With the knowledge gained from my old post about the Internal Combustion Engine, you can apply the mechanics of that to a new idea: Forced Induction or boost. There are 3 types of boost: Turbo-supercharging, Supercharging, and Nitrous Oxide/N2O/NOS. Shown above is Turbo-supercharging or just Turbocharging. It uses exhaust gases to spin a turbine which is attached by a shaft to a compressor wheel. As the turbine spins so does the compressor wheel sucking in more air then the engine could do on its own. With a higher concentration of oxygen to burn per volume then non-compressed air, there is much more energy that can be created within the cylinder, where volume does not change. You also see on the induction/intake side of the engine a Charger Intercooler. While not necessary, its benefits are great so it is common to find them in a Turbocharged system. An intercooler is a kind-of air radiator. If the air is kept cold it remains dense, the denser the air, the more air per volume.
Not shown: there are two special valves crucial in the functioning or a Turbocharged system 1 on the intake side, 1 on the exhaust side.
A. Waste gate. found on the exhaust side of the system, it regulates how much pressure is on the exhaust side of the turbo, therefor controlling how much boost is actually created. This valve is how a tuner adjust the boost created by the turbo. (boost is measured in Psi.)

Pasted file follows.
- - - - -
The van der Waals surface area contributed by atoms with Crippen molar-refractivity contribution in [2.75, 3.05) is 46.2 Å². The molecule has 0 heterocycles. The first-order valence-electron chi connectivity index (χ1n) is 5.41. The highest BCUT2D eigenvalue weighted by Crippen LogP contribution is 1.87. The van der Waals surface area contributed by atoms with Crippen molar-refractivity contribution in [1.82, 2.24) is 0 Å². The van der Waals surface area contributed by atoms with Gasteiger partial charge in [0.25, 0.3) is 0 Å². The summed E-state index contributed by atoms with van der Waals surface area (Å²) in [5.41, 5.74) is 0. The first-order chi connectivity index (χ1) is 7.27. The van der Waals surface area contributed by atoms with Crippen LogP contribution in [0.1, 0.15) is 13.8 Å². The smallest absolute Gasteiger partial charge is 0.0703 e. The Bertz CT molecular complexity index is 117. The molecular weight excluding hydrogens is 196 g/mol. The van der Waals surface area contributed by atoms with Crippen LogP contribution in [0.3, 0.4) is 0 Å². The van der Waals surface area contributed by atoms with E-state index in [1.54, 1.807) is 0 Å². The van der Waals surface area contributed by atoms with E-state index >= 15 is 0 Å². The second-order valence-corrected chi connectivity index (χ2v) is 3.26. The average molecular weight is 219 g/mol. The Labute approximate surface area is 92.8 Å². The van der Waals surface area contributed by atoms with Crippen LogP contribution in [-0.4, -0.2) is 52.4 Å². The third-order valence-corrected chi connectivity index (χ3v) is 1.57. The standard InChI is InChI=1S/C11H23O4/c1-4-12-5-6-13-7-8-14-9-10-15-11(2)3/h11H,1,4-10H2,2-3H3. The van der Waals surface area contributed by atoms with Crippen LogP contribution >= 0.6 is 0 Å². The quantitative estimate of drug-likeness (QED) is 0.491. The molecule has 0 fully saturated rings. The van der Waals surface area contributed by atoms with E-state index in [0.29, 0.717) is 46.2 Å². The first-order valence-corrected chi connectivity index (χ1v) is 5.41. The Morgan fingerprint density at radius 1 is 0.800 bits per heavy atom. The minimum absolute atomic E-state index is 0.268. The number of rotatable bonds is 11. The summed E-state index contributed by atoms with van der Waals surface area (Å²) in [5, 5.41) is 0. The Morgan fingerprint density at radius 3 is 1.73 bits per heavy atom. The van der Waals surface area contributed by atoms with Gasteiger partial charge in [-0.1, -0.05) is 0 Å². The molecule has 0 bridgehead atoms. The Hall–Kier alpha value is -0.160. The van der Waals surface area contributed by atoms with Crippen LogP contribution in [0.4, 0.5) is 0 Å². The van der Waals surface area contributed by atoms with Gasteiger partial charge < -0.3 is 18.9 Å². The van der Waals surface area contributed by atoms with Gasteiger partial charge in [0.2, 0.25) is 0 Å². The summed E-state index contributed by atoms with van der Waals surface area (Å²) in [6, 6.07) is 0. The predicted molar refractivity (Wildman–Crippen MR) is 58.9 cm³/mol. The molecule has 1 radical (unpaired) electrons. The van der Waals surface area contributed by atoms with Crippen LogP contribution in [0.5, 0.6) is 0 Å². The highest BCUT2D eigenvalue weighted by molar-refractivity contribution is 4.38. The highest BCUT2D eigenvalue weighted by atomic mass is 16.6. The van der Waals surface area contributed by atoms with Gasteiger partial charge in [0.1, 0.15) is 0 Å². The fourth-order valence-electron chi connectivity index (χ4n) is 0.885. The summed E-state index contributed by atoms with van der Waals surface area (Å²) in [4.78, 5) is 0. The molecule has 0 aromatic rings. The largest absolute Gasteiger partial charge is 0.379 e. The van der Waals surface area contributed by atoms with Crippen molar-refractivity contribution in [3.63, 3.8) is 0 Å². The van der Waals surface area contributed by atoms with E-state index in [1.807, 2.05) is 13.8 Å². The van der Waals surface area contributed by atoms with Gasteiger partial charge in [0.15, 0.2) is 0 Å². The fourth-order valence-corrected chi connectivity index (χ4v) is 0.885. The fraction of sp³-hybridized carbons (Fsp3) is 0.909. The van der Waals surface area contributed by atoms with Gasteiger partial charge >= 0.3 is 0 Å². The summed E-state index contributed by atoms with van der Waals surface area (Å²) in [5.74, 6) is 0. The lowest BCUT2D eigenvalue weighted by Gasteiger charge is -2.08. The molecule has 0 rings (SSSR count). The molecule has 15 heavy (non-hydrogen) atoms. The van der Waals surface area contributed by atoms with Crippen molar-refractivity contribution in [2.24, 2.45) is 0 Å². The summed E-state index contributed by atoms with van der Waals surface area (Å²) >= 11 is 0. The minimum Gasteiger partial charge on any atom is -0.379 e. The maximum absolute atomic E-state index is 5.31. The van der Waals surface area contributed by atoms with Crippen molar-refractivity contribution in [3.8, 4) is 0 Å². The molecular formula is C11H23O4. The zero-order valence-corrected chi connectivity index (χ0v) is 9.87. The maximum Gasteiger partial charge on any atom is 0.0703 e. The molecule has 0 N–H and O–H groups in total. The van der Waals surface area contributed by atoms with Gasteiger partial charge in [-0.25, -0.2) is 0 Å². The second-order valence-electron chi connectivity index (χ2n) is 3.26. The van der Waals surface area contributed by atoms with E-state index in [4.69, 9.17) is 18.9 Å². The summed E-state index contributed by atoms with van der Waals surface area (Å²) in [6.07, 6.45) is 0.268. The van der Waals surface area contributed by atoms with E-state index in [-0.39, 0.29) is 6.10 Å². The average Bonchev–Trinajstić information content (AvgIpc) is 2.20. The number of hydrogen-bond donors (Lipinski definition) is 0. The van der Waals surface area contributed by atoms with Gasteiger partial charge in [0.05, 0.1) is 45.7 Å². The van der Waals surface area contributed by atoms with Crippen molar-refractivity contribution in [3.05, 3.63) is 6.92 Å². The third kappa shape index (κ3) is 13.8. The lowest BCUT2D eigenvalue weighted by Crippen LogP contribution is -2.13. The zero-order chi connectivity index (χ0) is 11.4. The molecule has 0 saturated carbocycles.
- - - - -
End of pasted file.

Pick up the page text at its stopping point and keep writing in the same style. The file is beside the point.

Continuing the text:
B. Blow-off valve. This valve found on the intake side of the system releases pressure within the intake so it does not blow up the intake plumbing. (pipes) When the engine is accelerating the cylinder is sucking in A LOT of air. When the driver lets off of the throttle, the turbo is still creating that pressure for a split second. To save the systems intake from blowing apart, the blow-off valve opens once it detects a great rise in pressure within the intake.
Benefits of Turbocharging: tremendous gains in power, more efficient then a supercharger because it does not draw from the engines power. It uses exhaust to create boost rather then just wasting that hot pressurized air. Typically can create greater amounts of boost then supercharging and that boost is adjustable unlike supercharging.
Drawbacks of Turbocharging: constant boost in impossible from a Turbocharger. Boost comes in late in the engines Rpms to create greater power then a naturally aspirated (n/a) engine. Supercharging’s boost is constant and exponential. Turbocharging creates a lot of heat within the engine. Using a turbo consumes more gasoline. A turbocharged engines lifespan is shorter then a n/a engine because of the greater stress all the parts must endure.